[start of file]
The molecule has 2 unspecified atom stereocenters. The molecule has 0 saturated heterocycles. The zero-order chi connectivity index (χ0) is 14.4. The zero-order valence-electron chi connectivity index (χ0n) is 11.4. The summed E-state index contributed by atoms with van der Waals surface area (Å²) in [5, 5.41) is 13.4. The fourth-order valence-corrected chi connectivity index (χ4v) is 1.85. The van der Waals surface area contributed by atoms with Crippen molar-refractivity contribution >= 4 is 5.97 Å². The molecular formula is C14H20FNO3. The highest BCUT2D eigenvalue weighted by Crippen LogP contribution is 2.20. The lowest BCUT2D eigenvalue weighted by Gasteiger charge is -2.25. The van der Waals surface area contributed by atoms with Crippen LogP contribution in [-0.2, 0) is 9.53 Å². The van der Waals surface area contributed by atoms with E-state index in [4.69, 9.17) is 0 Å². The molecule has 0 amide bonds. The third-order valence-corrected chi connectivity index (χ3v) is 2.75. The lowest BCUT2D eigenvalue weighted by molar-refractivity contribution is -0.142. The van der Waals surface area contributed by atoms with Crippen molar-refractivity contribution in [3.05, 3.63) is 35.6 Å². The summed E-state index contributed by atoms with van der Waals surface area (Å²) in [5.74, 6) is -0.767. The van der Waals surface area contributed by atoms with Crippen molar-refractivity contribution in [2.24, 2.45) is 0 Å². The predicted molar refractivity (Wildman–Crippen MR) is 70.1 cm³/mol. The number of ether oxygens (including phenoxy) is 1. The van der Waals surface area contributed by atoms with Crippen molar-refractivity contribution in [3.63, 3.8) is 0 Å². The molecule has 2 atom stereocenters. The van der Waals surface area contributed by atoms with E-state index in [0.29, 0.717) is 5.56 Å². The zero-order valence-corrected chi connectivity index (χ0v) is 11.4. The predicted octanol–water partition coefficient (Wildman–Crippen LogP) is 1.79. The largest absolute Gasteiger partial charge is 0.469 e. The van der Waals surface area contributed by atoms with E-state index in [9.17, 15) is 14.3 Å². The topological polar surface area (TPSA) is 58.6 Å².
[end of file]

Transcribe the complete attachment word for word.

The molecule has 2 unspecified atom stereocenters. The molecule has 0 saturated heterocycles. The zero-order chi connectivity index (χ0) is 14.4. The zero-order valence-electron chi connectivity index (χ0n) is 11.4. The summed E-state index contributed by atoms with van der Waals surface area (Å²) in [5, 5.41) is 13.4. The fourth-order valence-corrected chi connectivity index (χ4v) is 1.85. The van der Waals surface area contributed by atoms with Crippen molar-refractivity contribution >= 4 is 5.97 Å². The molecular formula is C14H20FNO3. The highest BCUT2D eigenvalue weighted by Crippen LogP contribution is 2.20. The lowest BCUT2D eigenvalue weighted by Gasteiger charge is -2.25. The van der Waals surface area contributed by atoms with Crippen LogP contribution in [-0.2, 0) is 9.53 Å². The van der Waals surface area contributed by atoms with E-state index in [4.69, 9.17) is 0 Å². The molecule has 0 amide bonds. The third-order valence-corrected chi connectivity index (χ3v) is 2.75. The lowest BCUT2D eigenvalue weighted by molar-refractivity contribution is -0.142. The van der Waals surface area contributed by atoms with Crippen molar-refractivity contribution in [3.05, 3.63) is 35.6 Å². The summed E-state index contributed by atoms with van der Waals surface area (Å²) in [5.74, 6) is -0.767. The van der Waals surface area contributed by atoms with Crippen molar-refractivity contribution in [2.24, 2.45) is 0 Å². The predicted molar refractivity (Wildman–Crippen MR) is 70.1 cm³/mol. The number of ether oxygens (including phenoxy) is 1. The van der Waals surface area contributed by atoms with Crippen molar-refractivity contribution in [3.63, 3.8) is 0 Å². The molecule has 2 atom stereocenters. The van der Waals surface area contributed by atoms with E-state index in [0.29, 0.717) is 5.56 Å². The zero-order valence-corrected chi connectivity index (χ0v) is 11.4. The predicted octanol–water partition coefficient (Wildman–Crippen LogP) is 1.79. The largest absolute Gasteiger partial charge is 0.469 e. The van der Waals surface area contributed by atoms with E-state index in [9.17, 15) is 14.3 Å². The topological polar surface area (TPSA) is 58.6 Å².